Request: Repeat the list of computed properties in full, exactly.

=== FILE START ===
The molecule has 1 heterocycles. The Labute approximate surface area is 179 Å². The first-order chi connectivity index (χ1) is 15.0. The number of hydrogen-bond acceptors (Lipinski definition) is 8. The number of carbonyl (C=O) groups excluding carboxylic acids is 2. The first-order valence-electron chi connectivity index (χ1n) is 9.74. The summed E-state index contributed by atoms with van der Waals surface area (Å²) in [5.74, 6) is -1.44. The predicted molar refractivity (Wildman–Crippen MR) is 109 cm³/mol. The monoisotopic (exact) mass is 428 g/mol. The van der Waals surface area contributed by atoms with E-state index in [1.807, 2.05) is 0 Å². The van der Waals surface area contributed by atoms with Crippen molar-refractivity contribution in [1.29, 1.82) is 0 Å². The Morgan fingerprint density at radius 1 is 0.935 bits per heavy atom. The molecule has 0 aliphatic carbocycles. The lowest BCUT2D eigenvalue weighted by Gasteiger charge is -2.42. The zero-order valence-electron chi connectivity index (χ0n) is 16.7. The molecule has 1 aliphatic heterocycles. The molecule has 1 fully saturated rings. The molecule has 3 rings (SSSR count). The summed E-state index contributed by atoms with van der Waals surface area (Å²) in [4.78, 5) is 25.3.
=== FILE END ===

The molecule has 1 heterocycles. The Labute approximate surface area is 179 Å². The first-order chi connectivity index (χ1) is 15.0. The number of hydrogen-bond acceptors (Lipinski definition) is 8. The number of carbonyl (C=O) groups excluding carboxylic acids is 2. The first-order valence-electron chi connectivity index (χ1n) is 9.74. The summed E-state index contributed by atoms with van der Waals surface area (Å²) in [5.74, 6) is -1.44. The predicted molar refractivity (Wildman–Crippen MR) is 109 cm³/mol. The monoisotopic (exact) mass is 428 g/mol. The van der Waals surface area contributed by atoms with E-state index in [1.807, 2.05) is 0 Å². The van der Waals surface area contributed by atoms with Crippen molar-refractivity contribution in [1.29, 1.82) is 0 Å². The Morgan fingerprint density at radius 1 is 0.935 bits per heavy atom. The molecule has 0 aliphatic carbocycles. The lowest BCUT2D eigenvalue weighted by Gasteiger charge is -2.42. The zero-order valence-electron chi connectivity index (χ0n) is 16.7. The molecule has 1 aliphatic heterocycles. The molecule has 1 fully saturated rings. The molecule has 3 rings (SSSR count). The summed E-state index contributed by atoms with van der Waals surface area (Å²) in [4.78, 5) is 25.3.